For example, a woman in the northeast, photocopies educational material and distributes it to individuals in need. She's absolutely dedicated to informing those around her. "I can't do much, but I can do this," is one of her most elegant refrains.

For those who would like to write out their stories, they may be sent to: Lemonade at CIIN, PO Box 301, White Sulphur Springs, or emailed to Please provide contact information, so if Dr. Mayer has questions he can contact you. If you think you need to be interviewed (by phone or email), please send a note to CIIN or email with your contact information, the best time to contact you, and a brief description of your own lemonade.

Monday, July 11, 2011

Die-off of bats is growing

I'm sure you have heard about the die-off of honey bees, and how serious that can be for agriculture. Well there is an equally serious die-off going on, especially in the NE states. It involves bats, particularly the Little Brown Bat. And it is serious enough that those who know are worried about those and other bats becoming extinct in the NE.

Most people don't know that bats are important in pollinating crops. But most people know about bats' appetite for mosquitoes and other insects. I just read that 1 million bats (the approximate number of bats that have died from what is called white nose syndrome in the past couple years) will eat 660 metric tons of mosquitoes in 6 months; 1,200 tons in a year. And that does not count the other, crop destroying or disease carrying bugs they eat.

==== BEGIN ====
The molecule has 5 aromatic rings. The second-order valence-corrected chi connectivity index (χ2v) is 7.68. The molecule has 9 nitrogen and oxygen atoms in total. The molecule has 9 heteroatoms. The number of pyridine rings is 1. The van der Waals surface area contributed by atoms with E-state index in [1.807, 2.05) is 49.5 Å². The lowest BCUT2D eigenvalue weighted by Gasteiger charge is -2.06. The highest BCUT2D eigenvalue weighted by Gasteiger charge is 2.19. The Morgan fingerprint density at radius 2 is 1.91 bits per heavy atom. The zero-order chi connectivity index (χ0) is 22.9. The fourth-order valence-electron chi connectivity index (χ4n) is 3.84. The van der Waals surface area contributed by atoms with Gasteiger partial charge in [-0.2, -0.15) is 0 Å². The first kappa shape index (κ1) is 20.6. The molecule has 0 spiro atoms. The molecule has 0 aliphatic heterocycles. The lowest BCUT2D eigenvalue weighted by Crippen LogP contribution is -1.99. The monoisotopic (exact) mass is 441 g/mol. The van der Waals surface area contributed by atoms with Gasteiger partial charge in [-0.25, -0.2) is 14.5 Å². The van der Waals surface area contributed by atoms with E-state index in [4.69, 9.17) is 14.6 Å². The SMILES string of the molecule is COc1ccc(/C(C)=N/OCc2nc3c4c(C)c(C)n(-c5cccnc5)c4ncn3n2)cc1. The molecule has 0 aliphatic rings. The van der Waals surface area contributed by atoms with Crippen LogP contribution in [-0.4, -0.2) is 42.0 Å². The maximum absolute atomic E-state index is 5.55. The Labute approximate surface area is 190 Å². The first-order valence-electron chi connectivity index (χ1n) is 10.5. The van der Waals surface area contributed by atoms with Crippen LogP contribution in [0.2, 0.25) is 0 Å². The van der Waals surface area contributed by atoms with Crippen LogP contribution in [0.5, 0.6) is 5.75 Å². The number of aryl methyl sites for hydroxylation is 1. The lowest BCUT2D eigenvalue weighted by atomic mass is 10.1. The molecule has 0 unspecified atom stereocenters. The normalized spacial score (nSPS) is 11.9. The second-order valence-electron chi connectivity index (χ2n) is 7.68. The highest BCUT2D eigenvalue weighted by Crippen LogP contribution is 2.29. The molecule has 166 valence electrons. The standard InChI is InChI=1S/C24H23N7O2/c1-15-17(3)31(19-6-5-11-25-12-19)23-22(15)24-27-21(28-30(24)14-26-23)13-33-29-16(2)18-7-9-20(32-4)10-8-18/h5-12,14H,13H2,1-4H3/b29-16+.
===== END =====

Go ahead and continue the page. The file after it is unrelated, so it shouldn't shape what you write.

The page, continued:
I'm not sure this post falls under the heading of "toxins", but I find the bat problem very interesting and scarey. And, BTW, the bat die-off has reached as far west as Oklahoma.

One last thought: How many mosquitoes are there in a pound?

Monday, May 09, 2011

Two bad old terms for MCS resurface

I cannot believe it, but some people are calling "Environmental Illness" the newest name for MCS. It's not. It's an old term from the days when no one a clue what MCS was. All people knew back then was that something in the environment made some people sick.

And on top of that, Cynthia heard someone calling MCS "Chemical Allergies." That is a truly crap term. It mixes technical inaccuracy with confusing terminology. MCS is not an allergy; it is not immune system mediated. Best current research says it is a metabolic and neurologic disorder, probably rooted in damage to the Redox System.

The Redox System is made up of several systems (or sub-systems) that deal with breaking down toxins in various parts of the body so they can be flushed out. When the body cannot break down and eliminate toxins, even very small amounts of toxic chemicals can wreak havoc and cause damage. Sound familiar?

Wednesday, April 20, 2011

3 Books for Sale at CIIN

Speaking of the print vs digital world, CIIN sells 3 books on its web site: